A compendium of recollection from men and women who experienced World War II as children brings the past up close and personal.
Voices of the Second World War: Stories of War as Told to the Children of Today, edited by Jeremy Vine. Candlewick, 2018 (American edition), 320 pages.
Reading Level: Middle grades, 10-12
Recommended for: ages 10 and up
In his introduction, editor Jeremy Vines muses, “I often wonder why the Second World War seems to get closer as time passes.” He received part of his answer during a project, sponsored by the British children’s newspaper First News, that sent British children into villages and suburbs to interview elderly citizens about their experiences during that time. Some lived through the Blitz in London, some were sent out to the countryside. As circles widened, the voices came to include Germans and Americans and Japanese: RAF pilots, resistance fighters, “Land Girls,” U.S. Navy sailors, Holocaust survivors. Vines’ own daughter Martha interviewed a woman in her eighties who vividly recalled hiding in the family cellar while bombs destroyed her home in Manchester. “And then it struck me: this was not a pensioner speaking to a child; it was two nine-year-olds speaking to each other across the decades.”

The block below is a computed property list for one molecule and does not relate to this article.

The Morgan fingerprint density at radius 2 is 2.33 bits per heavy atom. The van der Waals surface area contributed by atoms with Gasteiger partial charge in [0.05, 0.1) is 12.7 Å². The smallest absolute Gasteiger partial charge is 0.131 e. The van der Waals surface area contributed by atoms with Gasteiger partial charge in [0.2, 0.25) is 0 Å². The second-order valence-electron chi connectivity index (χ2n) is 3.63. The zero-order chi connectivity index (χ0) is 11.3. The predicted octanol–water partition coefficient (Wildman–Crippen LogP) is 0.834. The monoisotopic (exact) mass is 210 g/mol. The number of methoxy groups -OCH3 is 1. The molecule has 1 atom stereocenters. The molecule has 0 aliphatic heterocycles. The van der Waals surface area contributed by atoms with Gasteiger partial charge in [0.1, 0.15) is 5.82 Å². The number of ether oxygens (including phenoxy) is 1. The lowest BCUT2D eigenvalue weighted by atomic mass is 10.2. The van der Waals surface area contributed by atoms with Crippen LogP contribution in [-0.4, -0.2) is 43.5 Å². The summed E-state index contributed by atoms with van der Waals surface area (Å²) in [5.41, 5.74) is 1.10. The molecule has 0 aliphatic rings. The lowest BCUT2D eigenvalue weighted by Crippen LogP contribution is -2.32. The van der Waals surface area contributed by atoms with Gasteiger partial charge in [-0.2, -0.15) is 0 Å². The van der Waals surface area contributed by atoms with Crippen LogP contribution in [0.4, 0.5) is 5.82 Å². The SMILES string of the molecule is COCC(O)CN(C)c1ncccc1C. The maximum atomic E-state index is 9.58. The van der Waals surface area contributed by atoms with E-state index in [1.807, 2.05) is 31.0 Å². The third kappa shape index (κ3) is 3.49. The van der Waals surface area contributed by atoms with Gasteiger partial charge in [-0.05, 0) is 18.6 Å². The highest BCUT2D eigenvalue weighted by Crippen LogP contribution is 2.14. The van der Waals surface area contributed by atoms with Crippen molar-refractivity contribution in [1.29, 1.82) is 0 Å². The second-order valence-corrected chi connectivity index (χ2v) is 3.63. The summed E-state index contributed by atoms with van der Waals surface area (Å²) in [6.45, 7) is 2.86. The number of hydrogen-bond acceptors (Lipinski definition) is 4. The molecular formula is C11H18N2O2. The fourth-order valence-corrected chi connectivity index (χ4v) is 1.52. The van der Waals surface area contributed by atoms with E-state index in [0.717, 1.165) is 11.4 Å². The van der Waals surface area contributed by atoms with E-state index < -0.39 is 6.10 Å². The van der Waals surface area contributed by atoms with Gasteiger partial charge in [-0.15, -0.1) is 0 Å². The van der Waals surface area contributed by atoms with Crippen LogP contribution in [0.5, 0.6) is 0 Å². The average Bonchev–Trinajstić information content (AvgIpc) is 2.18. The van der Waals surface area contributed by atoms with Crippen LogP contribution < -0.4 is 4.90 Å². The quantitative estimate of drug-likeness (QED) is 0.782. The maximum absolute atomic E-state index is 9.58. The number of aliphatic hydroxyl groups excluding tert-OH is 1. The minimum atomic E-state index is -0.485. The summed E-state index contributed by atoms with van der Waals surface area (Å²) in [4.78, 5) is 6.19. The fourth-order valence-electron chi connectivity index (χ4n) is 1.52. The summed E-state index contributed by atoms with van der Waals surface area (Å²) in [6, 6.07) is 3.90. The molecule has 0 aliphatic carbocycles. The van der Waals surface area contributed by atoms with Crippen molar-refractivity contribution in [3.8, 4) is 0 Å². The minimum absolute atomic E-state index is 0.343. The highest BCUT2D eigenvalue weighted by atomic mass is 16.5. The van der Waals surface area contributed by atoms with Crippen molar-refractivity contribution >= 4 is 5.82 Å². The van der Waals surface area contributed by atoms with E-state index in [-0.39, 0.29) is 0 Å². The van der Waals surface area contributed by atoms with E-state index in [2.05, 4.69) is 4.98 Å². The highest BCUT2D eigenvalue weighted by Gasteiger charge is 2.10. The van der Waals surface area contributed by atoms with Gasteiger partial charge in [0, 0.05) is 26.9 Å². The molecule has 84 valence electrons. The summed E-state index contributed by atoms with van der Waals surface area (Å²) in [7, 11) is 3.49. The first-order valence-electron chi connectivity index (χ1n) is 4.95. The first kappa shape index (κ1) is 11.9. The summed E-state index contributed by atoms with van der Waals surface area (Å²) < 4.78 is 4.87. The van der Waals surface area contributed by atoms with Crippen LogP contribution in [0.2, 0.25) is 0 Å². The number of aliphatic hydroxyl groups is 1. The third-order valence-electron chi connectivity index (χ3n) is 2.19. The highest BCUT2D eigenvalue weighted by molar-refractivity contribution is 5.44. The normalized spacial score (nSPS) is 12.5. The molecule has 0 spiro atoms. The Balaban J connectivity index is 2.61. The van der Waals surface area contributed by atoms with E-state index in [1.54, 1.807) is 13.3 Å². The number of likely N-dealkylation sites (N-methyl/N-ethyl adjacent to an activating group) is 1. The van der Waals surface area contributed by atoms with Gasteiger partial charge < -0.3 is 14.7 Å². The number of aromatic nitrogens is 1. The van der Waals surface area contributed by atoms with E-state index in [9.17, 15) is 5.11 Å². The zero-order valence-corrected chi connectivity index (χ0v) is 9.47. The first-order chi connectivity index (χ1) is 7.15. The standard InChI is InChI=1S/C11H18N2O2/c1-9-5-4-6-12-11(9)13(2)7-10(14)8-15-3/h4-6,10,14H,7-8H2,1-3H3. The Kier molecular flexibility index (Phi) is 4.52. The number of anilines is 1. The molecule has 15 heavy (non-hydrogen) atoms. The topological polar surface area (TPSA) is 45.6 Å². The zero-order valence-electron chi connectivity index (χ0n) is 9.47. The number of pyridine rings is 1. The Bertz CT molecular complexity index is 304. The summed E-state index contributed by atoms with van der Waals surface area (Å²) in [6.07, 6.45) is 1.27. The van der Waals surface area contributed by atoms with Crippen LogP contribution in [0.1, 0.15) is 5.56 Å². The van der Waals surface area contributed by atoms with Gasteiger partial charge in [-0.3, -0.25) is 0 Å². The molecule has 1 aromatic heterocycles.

Some of these recollections, lavishly illustrated by photographs of the speakers, are stunning; others speak of ordinary experiences in an extraordinary time. Some are wrenching; others encouraging. Though arranged chronologically from the War’s outbreak to the fall of Japan, it’s not a book to read straight through but one to pick up and put down, digesting a few memories at a time. A valuable supplement to any study of WWII
Cautions: Intense situations, Language (a small amount of quoted profanity)
Overall rating: 4.25 (out of 5)
- Worldview/moral value: 4
- Artistic value: 4.5